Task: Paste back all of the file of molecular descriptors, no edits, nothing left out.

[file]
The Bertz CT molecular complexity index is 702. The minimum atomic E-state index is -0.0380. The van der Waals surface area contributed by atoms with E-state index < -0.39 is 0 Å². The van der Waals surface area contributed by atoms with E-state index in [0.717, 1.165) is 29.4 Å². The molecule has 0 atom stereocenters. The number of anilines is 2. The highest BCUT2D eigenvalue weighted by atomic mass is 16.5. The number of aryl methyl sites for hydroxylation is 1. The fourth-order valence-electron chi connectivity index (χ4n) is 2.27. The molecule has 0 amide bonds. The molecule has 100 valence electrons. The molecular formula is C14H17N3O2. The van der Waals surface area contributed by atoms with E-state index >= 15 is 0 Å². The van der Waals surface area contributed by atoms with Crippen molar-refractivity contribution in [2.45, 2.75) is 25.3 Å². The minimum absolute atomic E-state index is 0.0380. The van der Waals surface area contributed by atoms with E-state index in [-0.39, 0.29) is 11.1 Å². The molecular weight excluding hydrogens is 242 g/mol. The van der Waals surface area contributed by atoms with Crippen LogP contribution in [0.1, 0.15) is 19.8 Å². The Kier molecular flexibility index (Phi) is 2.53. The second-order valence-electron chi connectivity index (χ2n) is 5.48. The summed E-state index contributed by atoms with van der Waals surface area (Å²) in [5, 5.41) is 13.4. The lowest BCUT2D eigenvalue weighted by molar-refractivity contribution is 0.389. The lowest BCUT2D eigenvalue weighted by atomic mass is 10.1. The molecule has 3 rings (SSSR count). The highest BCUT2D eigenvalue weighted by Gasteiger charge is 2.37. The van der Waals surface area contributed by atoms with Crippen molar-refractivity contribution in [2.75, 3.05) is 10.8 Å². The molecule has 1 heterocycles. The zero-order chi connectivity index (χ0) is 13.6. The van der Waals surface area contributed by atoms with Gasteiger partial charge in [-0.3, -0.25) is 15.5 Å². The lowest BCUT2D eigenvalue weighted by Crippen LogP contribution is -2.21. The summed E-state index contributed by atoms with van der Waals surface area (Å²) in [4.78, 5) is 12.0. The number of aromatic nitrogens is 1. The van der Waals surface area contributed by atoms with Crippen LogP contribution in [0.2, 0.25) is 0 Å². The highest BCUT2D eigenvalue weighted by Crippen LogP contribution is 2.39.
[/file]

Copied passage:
The Bertz CT molecular complexity index is 702. The minimum atomic E-state index is -0.0380. The van der Waals surface area contributed by atoms with E-state index < -0.39 is 0 Å². The van der Waals surface area contributed by atoms with E-state index in [0.717, 1.165) is 29.4 Å². The molecule has 0 atom stereocenters. The number of anilines is 2. The highest BCUT2D eigenvalue weighted by atomic mass is 16.5. The number of aryl methyl sites for hydroxylation is 1. The fourth-order valence-electron chi connectivity index (χ4n) is 2.27. The molecule has 0 amide bonds. The molecule has 100 valence electrons. The molecular formula is C14H17N3O2. The van der Waals surface area contributed by atoms with E-state index >= 15 is 0 Å². The van der Waals surface area contributed by atoms with Crippen molar-refractivity contribution in [2.45, 2.75) is 25.3 Å². The minimum absolute atomic E-state index is 0.0380. The van der Waals surface area contributed by atoms with E-state index in [-0.39, 0.29) is 11.1 Å². The molecular weight excluding hydrogens is 242 g/mol. The van der Waals surface area contributed by atoms with Crippen LogP contribution in [0.1, 0.15) is 19.8 Å². The Kier molecular flexibility index (Phi) is 2.53. The second-order valence-electron chi connectivity index (χ2n) is 5.48. The summed E-state index contributed by atoms with van der Waals surface area (Å²) in [5, 5.41) is 13.4. The lowest BCUT2D eigenvalue weighted by molar-refractivity contribution is 0.389. The lowest BCUT2D eigenvalue weighted by atomic mass is 10.1. The molecule has 3 rings (SSSR count). The highest BCUT2D eigenvalue weighted by Gasteiger charge is 2.37. The van der Waals surface area contributed by atoms with Crippen molar-refractivity contribution in [2.75, 3.05) is 10.8 Å². The molecule has 1 heterocycles. The zero-order chi connectivity index (χ0) is 13.6. The van der Waals surface area contributed by atoms with Gasteiger partial charge in [-0.3, -0.25) is 15.5 Å². The lowest BCUT2D eigenvalue weighted by Crippen LogP contribution is -2.21. The summed E-state index contributed by atoms with van der Waals surface area (Å²) in [4.78, 5) is 12.0. The number of aromatic nitrogens is 1. The van der Waals surface area contributed by atoms with Crippen LogP contribution in [0.2, 0.25) is 0 Å². The highest BCUT2D eigenvalue weighted by Crippen LogP contribution is 2.39.